A Walking Tour of New York City's Murray Hill
There is no better way to see America than on foot. And there is no better way to appreciate what you are looking at than with a walking tour. This walking tour of New York City's Murray Hill from walkthetown.com is ready to explore when you are. Each walking tour describes historical, architectural landmarks, cultural sites and ecclesiastic touchstones and provides step-by-step directions. More
There is no better way to see America than on foot. And there is no better way to appreciate what you are looking at than with a walking tour. Whether you are preparing for a road trip or just out to look at your own town in a new way, a downloadable walking tour from walkthetown.com is ready to explore when you are.
Each walking tour describes historical and architectural landmarks and provides pictures to help out when those pesky street addresses are missing. Every tour also includes a quick primer on identifying architectural styles seen on American streets.
In the 1750s Robert Murray, a proseperous Quaker merchant began laying out a 25-acre farm near the top a hill called Inclenberg that is now Park Avenue between 36th and 37th streets. For the better part of the next 100 years the Murrays who lived here called their country estate “Belmont.” New Yorkers called it Murray Hill.
According to legend the Murrays played a part in the American Revolution. On September 15, 1776 the Battle of Manhattan began in Kips Bay when five Britihs warships routed untrained Colonial troops and sent them in disorderly retreat. Mary Murray took this moment to invite the British commander General Sir William Howe and his men to interrupt their pursuit and rest at Belmont to enjoy a pot of tea, allowing the Americans to escape. Apparently Mary Murray’s charms trumped the desire to put down an armed rebellion.
The coveted Murray propety began to be divided into building lots in the 1840s but family injected the famous “Murray Hill Restrictive Agreement” into each deed that barred business and commerce from fouling their beloved land. So only residential dwellings were allowed in Murray Hill and it became New York’s most fashionable address for a time in the mid-nineteenth century. Some of the familys receiving mail here included the Belmonts, Rhinelanders, Roosevelts, Havermeyers, Tiffanys and Morgans. Opulent mansions were built between Fifth and Park avenues and carriage houses serving them occupied spaces between Lexington and Third avenues. There were plenty of handsome townhouses, mostly in brownstone, as well.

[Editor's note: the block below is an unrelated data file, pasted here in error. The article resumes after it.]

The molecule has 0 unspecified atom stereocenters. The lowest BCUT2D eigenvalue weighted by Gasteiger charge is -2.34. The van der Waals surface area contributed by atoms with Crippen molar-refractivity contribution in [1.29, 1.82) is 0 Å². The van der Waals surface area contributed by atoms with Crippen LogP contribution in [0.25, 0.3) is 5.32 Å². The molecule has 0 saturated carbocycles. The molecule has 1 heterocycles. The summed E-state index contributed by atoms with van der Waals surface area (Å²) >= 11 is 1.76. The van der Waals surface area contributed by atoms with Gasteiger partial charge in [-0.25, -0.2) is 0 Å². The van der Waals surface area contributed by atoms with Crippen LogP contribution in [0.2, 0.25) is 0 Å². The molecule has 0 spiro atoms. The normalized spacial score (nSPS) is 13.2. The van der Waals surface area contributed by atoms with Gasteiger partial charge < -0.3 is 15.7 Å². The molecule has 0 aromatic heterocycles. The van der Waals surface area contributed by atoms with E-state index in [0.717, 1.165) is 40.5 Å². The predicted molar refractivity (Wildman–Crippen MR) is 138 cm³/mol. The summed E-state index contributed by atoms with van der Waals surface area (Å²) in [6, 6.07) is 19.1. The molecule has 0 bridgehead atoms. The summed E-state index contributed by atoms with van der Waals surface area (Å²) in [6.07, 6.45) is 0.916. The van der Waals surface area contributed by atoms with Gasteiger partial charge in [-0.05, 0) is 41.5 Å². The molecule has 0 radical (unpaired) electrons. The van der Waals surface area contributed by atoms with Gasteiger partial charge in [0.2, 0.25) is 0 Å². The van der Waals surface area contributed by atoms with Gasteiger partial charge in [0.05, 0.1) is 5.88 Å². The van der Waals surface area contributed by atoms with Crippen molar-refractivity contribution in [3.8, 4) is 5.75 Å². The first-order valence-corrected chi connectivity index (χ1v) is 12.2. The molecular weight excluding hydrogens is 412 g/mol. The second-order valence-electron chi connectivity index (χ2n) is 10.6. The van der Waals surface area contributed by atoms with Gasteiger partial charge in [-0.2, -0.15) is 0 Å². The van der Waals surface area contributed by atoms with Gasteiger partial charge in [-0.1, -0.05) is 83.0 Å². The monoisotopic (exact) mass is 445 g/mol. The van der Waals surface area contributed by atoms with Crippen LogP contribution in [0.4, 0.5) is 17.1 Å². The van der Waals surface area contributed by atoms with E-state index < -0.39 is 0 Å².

The Restrictive Agreement couldn’t keep out the crass commercial class forever. Retailers invaded Fifth Avenue in the early 1900s and Park Avenue beacme the street of choice for multi-unit, high-rise apartments. But the attempt to steer the fortunes of their ancestral lands helped shape the vibrant residential oasis in midtown Manahattan that survives to this day.
This walking tour will start at the site of Belmont, where the two-story stone house stood, until a fire in 1835, facing on the present intersection of Park Avenue and 37th Street...
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